It means Britain cannot be satisfied with second best. We need an economic policy that provides stability, that improves the productivity of our workforce, that makes sure the state is efficient and effective in the money it spends, and that reduces long term demands on the taxpayer so we can have lower taxes.

Those must be the objectives of a Conservative economic policy primed to meet the challenges of the twenty first century. Let me look at each in turn.

Four Objectives of Conservative Economic Policy

(i) Reinforce macroeconomic stability.

First, all our economic policies must reinforce macroeconomic stability.

Economic stability cannot be guaranteed by the Government. But bad government policy can guarantee economic instability. So nothing we do should endanger the macroeconomic stability that we have enjoyed since 1992. This first objective is paramount, and trumps any other objective as a guide to our economic policy.

Reinforcing stability means that we must always be fiscally responsible - unlike the current Chancellor. He has a structural deficit, no room for fiscal manoeuvre within the golden rule, he's coming up against the ceiling of his sustainable investment rule, and he is presiding over an economy growing below trend that needs tax cuts, not tax rises.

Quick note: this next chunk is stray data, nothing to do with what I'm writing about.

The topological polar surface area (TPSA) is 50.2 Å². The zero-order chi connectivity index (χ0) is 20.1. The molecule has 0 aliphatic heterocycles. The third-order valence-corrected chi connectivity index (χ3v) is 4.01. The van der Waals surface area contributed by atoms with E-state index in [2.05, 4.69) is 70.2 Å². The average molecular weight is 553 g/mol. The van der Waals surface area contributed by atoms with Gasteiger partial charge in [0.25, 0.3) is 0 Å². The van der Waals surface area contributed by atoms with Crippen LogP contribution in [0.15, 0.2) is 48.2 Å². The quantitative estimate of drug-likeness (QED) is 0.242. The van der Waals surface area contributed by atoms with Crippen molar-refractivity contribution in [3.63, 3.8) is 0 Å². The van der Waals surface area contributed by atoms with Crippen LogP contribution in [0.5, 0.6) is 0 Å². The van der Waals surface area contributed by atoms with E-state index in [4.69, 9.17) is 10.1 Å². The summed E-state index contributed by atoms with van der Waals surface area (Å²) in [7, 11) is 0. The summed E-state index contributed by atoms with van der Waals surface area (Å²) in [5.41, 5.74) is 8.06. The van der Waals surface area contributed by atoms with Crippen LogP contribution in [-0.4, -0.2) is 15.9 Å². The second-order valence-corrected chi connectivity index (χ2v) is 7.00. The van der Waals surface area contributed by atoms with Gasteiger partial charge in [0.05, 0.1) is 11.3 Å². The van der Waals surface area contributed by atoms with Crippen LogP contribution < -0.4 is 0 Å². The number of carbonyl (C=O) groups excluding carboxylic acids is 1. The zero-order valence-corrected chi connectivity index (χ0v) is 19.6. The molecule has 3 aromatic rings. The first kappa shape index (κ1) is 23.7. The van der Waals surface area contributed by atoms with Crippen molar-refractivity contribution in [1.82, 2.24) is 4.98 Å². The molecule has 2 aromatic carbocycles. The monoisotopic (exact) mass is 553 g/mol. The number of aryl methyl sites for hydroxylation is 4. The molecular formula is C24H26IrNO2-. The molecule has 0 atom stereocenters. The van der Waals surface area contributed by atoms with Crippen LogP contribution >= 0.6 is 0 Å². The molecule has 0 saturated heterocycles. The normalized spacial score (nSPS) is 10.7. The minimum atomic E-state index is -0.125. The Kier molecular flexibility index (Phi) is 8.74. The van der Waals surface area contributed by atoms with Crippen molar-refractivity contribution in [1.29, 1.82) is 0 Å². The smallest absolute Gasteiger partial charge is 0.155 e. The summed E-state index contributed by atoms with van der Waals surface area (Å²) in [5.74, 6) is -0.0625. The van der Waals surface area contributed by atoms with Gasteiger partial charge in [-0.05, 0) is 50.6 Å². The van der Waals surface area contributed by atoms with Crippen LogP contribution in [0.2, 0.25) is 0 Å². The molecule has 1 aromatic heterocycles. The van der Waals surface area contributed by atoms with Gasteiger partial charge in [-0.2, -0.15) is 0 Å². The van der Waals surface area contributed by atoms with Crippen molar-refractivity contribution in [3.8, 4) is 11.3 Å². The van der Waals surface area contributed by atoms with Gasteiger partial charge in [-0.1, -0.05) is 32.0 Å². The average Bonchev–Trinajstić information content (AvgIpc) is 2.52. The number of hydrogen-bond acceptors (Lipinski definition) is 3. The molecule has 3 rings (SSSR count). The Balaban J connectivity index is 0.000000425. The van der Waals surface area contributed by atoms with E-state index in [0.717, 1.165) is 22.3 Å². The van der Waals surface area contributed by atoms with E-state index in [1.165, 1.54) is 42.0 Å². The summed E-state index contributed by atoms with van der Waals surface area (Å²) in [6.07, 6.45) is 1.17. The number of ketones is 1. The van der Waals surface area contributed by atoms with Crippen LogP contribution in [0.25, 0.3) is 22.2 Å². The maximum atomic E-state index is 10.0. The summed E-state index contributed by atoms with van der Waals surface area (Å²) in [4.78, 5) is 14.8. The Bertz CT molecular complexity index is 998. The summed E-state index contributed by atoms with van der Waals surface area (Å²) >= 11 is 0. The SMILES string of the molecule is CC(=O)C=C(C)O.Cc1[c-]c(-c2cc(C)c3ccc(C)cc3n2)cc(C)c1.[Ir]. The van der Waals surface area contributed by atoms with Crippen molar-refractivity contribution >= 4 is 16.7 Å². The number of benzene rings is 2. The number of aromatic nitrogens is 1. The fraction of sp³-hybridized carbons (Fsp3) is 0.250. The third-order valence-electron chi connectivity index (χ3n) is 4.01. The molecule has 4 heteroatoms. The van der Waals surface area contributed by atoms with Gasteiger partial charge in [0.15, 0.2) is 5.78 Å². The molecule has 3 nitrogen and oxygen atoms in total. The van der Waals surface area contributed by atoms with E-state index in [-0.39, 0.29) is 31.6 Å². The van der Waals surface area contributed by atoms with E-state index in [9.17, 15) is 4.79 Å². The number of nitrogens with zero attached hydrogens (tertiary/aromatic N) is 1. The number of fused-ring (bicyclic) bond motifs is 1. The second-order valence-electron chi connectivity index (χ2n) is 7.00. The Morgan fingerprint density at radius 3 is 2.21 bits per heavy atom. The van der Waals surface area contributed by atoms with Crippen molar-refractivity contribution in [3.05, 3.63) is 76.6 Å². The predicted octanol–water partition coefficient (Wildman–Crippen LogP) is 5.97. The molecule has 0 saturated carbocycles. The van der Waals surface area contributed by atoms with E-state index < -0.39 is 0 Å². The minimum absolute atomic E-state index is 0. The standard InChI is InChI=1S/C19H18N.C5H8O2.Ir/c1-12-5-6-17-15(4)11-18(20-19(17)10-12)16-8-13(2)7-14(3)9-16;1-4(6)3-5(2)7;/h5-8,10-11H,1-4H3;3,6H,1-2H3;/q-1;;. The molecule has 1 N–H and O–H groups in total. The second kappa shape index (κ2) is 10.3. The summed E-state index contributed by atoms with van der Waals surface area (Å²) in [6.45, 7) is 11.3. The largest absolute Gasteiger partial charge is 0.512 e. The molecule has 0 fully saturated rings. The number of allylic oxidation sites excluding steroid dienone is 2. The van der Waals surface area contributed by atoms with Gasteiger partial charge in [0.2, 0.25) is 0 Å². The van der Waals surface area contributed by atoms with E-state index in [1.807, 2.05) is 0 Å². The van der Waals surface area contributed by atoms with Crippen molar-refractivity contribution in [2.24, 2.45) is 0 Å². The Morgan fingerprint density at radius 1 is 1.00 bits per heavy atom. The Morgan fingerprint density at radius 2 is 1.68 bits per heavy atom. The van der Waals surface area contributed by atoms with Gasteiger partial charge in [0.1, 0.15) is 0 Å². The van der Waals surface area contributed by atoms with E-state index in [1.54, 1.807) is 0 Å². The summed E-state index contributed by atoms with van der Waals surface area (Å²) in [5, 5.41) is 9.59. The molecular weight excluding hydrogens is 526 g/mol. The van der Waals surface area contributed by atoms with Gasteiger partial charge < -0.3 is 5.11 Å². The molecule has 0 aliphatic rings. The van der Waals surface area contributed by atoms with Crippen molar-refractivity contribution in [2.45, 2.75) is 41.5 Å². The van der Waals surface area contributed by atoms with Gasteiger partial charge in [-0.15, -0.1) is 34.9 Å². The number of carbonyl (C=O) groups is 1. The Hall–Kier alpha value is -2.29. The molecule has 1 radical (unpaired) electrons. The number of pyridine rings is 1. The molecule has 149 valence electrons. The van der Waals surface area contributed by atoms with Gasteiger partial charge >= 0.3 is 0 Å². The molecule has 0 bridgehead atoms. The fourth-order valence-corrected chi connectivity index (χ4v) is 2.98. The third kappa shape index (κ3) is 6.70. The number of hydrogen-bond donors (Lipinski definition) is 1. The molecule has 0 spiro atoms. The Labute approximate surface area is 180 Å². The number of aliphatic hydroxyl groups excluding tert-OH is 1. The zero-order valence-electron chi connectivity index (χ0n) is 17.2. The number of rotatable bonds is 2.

Instead of gambling on the economic cycle, as Gordon Brown is now doing, we should be strengthening macroeconomic stability. We must maintain the independence of the Bank of England, which has excelled thus far in its job of managing monetary policy.

We should establish an independent National Statistical service to enhance the credibility of government data. Failing to include PFI liabilities as government debt is a clear affront to the transparency of government and the credibility of the sustainable investment rule.

We should establish independence in fiscal forecasts through a Fiscal Projections Committee that will give real force to the golden rule. Gordon Brown thought this was a good idea when in opposition: in 1995 he called for a 'panel of independent forecasters' to judge the golden rule. But in Government he ditched the idea and now changes the fiscal goal posts in the middle of the game. We need an independent referee to make sure that there's no cheating.